After Friday’s $1.05 billion verdict in favor of Apple, Samsung is now trying everything to reverse the trend while Apple is charging foward at full speed. Even though the injunction hearing will take place on September 20, some Samsung devices, such as the Galaxy Tab 10.1, were subject to preliminary injunctions. The jury decided that the Galaxy Tab 10.1 did not infringe the iPad D’889 design patent — Apple’s trade dress — and therefore invalidated the prior injunction.
Samsung requests a dissolution of the sales ban, the $2.6 million bond from Apple that protected Samsung if it was determined that the injunction was unnecessary, and probably damages for lost sales.
Apple, fresh off of its court victory last week, just informed the court the products it is going after for a U.S. sales ban on the basis of patent infringement. Thankfully, at least for Samsung, most of these products are no longer available. But Samsung will no doubt fight Apple on this as well.
Samsung is trying not to lose ground in the legal battle against Apple. On June 26, U.S. District Judge Lucy Koh ordered a preliminary sales ban on the Galaxy Tab 10.1 based on the fact that the Galaxy Tab 10.1 was hurting Apple’s sales due to trade dress and design patent infringement. At that time, Koh seemed convinced because she did not even wait for an Apple hearing to issue the injunction.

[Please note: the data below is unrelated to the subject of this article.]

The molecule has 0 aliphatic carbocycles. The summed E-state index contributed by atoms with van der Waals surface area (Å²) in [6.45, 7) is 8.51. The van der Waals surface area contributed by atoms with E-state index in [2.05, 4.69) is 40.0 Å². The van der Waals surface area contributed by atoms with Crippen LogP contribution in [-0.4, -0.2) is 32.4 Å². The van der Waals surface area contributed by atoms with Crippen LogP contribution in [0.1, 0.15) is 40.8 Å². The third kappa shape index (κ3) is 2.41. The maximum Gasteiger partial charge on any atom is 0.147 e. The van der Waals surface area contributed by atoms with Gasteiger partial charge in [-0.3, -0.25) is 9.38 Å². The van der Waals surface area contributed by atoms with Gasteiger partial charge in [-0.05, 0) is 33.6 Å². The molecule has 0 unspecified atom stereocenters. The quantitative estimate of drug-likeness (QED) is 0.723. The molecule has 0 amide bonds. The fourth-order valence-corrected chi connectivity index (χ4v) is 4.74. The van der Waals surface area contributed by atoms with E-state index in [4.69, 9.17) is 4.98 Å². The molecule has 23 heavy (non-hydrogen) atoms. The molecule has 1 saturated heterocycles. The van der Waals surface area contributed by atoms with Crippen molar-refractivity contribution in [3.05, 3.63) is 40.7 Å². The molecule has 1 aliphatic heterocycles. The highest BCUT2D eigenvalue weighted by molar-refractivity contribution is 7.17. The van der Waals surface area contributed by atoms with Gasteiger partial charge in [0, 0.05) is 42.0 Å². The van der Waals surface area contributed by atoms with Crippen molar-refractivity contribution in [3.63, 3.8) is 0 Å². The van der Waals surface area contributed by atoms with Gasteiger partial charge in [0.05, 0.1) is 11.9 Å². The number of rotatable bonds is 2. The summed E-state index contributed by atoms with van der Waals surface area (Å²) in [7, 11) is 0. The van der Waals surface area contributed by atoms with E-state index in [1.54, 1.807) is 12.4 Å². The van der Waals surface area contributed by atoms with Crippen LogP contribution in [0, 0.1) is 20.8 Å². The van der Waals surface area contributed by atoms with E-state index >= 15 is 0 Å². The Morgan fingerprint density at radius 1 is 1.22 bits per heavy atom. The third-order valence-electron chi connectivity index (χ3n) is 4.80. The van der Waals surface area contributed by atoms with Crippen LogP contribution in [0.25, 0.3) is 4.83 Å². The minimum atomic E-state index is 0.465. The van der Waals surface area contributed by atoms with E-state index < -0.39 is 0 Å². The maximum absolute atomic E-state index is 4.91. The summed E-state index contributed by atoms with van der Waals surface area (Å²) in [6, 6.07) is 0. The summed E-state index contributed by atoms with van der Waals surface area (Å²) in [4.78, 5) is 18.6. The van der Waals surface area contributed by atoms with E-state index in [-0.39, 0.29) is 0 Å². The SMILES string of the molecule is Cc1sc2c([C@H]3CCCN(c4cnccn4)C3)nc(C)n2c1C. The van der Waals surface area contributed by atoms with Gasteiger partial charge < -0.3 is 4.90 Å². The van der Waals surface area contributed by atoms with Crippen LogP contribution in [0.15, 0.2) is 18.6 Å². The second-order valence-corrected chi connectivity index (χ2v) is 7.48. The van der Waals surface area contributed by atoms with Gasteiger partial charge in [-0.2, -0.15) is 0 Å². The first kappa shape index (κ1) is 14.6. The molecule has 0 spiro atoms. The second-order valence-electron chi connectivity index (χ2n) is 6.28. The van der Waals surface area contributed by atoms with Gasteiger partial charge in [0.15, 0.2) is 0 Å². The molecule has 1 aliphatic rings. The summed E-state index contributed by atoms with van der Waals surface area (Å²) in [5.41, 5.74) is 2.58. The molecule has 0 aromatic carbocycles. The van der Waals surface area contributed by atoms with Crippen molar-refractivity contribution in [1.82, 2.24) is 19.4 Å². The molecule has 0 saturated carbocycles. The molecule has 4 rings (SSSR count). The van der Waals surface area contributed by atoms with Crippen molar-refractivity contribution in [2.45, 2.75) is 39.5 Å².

That’s why it is important to note that Koh can overrule the jury’s decision and state that the Galaxy Tab 10.1 does infringe Apple’s D’889 design patent.
In addition to the importance of Koh’s next move, the device was part of the list of Samsung devices that infringed several Apple software patents — at least ’381, ’915 and ’163 patents, respectively for “bounce back” scrolling, pinching to zoom and tapping to zoom. Apple might be asking for another review of that verdict on the Galaxy Tab 10.1 in the appeals court.
As long as the final injunction process is not over, the Galaxy Tab 10.1 is still not out of danger. Yet, Samsung’s argument seems valid. It is worth trying to obtain damages from Apple. As the Galaxy Tab 2 10.1 is already out, reparations and brand reputation could certainly be the main motivation behind Samsung’s court filing.